“Robots on roller shutters”: Why shouldn’t the iMow robotic mower – which is equipped with a rain sensor – one day be able to tell the in-home control system when a thunderstorm is approaching, so the control system can then close the roof windows? In principle, it will be possible; the necessary technology is already in the starting blocks.
STIHL is penetrating the wide field of smart gardening and already offers the option of connecting its robotic lawn mowers with smart home systems.
The use of autonomous robots is advisable for any heavy or tedious work – from the front garden to the football pitch. The sales figures confirm the increasing demand: Business with iMows is seeing particularly dynamic growth. This means robotic mowers will not have to wait all that long for active support – further autonomous and connected devices and products are already taking shape in the minds of STIHL developers. Digital tools along the value chain are also being considered. STIHL already makes it possible to digitally record trees in the forest today. Which means more clarity for rangers and hardly any search time for forest workers. Everyone knows exactly what needs to be done.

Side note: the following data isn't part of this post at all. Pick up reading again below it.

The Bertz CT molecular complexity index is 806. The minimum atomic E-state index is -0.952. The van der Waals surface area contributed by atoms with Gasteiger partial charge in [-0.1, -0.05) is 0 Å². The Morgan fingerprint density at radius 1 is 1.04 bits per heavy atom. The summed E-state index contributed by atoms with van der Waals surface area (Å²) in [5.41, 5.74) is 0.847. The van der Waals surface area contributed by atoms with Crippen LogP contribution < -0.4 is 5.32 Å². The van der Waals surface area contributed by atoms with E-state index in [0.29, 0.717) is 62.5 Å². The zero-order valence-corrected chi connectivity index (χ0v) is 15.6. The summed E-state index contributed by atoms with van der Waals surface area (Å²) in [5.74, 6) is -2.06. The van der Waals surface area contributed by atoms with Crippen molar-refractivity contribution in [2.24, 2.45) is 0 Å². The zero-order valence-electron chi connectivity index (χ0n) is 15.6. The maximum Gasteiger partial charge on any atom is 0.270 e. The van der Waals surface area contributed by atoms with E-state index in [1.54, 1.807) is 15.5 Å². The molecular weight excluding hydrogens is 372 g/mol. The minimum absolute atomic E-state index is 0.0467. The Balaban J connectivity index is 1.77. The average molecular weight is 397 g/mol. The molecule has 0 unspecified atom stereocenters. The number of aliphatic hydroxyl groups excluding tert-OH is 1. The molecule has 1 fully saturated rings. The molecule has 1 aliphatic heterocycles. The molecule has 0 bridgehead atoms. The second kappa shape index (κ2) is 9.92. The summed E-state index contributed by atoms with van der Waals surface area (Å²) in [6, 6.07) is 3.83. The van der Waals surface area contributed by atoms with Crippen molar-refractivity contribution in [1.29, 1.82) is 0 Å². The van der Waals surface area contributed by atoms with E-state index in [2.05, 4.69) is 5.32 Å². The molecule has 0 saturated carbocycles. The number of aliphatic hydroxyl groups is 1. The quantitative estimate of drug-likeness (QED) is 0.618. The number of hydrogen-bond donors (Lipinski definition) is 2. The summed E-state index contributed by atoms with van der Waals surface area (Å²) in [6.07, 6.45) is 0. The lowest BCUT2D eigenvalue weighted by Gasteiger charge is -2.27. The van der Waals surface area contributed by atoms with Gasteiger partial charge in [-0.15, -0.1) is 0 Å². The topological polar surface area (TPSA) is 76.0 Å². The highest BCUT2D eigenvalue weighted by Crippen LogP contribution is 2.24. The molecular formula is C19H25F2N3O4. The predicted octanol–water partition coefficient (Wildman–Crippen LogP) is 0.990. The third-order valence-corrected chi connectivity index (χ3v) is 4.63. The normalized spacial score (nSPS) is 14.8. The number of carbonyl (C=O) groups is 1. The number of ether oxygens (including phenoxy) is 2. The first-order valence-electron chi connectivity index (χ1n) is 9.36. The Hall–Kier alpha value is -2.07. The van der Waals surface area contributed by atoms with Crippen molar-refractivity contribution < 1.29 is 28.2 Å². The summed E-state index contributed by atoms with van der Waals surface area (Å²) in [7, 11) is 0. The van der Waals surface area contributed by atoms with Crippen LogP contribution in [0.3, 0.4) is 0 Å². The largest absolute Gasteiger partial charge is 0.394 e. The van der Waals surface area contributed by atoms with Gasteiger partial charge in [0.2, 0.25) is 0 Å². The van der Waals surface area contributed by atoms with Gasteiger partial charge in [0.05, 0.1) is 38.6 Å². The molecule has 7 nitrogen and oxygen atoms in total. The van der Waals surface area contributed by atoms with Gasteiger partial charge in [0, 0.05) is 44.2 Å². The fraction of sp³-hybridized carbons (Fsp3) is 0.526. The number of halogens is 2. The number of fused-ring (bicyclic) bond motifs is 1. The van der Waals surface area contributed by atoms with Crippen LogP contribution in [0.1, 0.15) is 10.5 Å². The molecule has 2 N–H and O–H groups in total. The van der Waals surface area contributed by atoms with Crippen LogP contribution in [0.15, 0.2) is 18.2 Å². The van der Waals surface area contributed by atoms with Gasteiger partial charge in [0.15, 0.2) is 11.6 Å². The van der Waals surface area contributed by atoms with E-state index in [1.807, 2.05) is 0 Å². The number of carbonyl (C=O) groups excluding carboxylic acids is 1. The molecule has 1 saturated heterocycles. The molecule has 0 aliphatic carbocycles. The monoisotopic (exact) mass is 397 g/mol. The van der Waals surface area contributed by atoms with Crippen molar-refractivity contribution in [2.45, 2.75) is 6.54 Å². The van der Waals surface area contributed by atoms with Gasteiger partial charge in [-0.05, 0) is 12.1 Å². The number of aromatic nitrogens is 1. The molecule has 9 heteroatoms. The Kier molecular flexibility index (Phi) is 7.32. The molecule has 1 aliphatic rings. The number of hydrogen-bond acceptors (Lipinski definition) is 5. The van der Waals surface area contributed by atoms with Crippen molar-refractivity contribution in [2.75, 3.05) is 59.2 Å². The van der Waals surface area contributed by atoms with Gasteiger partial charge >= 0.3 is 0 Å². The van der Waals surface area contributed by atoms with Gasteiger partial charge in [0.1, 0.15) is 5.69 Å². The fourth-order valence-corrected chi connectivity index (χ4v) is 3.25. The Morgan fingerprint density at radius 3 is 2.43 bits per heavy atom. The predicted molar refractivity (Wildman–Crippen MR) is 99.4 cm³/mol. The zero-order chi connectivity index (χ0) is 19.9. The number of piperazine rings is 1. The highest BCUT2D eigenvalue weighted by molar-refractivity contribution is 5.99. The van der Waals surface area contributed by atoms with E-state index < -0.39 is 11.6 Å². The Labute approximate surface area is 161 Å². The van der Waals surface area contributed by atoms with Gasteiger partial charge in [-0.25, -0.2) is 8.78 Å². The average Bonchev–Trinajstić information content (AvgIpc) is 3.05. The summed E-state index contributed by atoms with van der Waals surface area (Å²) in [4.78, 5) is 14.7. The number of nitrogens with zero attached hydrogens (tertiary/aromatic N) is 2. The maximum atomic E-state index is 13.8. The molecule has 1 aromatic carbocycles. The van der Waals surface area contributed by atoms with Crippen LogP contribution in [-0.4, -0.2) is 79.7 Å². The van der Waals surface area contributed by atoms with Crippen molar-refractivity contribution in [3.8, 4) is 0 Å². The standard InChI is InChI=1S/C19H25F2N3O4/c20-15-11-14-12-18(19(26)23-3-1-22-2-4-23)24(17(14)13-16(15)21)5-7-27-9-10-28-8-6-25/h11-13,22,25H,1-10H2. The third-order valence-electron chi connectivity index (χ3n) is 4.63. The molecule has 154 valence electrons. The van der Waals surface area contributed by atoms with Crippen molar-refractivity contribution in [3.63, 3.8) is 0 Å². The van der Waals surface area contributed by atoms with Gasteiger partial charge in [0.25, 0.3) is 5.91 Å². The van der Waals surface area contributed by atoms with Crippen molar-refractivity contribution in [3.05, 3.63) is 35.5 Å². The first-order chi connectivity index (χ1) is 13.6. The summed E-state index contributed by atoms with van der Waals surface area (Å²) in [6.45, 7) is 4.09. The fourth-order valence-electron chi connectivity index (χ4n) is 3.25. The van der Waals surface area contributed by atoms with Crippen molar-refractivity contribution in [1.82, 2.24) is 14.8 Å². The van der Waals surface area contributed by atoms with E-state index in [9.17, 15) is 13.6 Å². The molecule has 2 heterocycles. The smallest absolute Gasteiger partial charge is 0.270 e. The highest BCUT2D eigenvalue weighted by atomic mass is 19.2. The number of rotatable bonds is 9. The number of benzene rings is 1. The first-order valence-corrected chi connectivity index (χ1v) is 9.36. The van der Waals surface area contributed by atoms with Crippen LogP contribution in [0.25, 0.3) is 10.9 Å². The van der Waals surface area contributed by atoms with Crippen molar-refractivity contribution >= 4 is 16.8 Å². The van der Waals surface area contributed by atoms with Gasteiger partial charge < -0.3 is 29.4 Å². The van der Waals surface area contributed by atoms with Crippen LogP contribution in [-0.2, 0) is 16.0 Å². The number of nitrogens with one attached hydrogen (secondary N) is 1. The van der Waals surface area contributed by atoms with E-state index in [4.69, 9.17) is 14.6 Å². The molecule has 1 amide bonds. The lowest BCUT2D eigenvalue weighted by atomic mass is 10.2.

Idea creation and development in the field of “robotic green care” takes place across two STIHL locations, in Waiblingen and in Langkampfen (Austria), the headquarters of the center of excellence for ground-guided garden power tools. Relevant specialists for the specific project and focus come together from both locations, and other partners are also brought in. With this approach STIHL combines all the necessary resources to react quickly and flexibly to market needs with new products or services.
As promising as a prototype may be, it will only become an actual innovation if it stands up to real-world use. This is all the more true in the digital age. The biggest challenge in the high-tech industry is not just to develop mechatronic and digital solutions, but to thoroughly test the power tools in use.
Robotic systems consist of many hundreds of software modules and therefore many hundreds of input parameters. Add to this the mechanics that interact with the electronics, a wealth of sensors and hardware that has to protect everything: There is a high susceptibility to errors.
STIHL has one of the largest testing laboratories for outdoor electric and cordless products. Extreme load testing is also carried out in numerous sound-insulated booths. What’s more, the company employs well-trained test engineers who work closely with the developers on functions from the very beginning. There is actually a high tolerance for errors during the development phase, because errors are also understood as an important part of the learning process – and ultimately they contribute to delivering proven STIHL quality.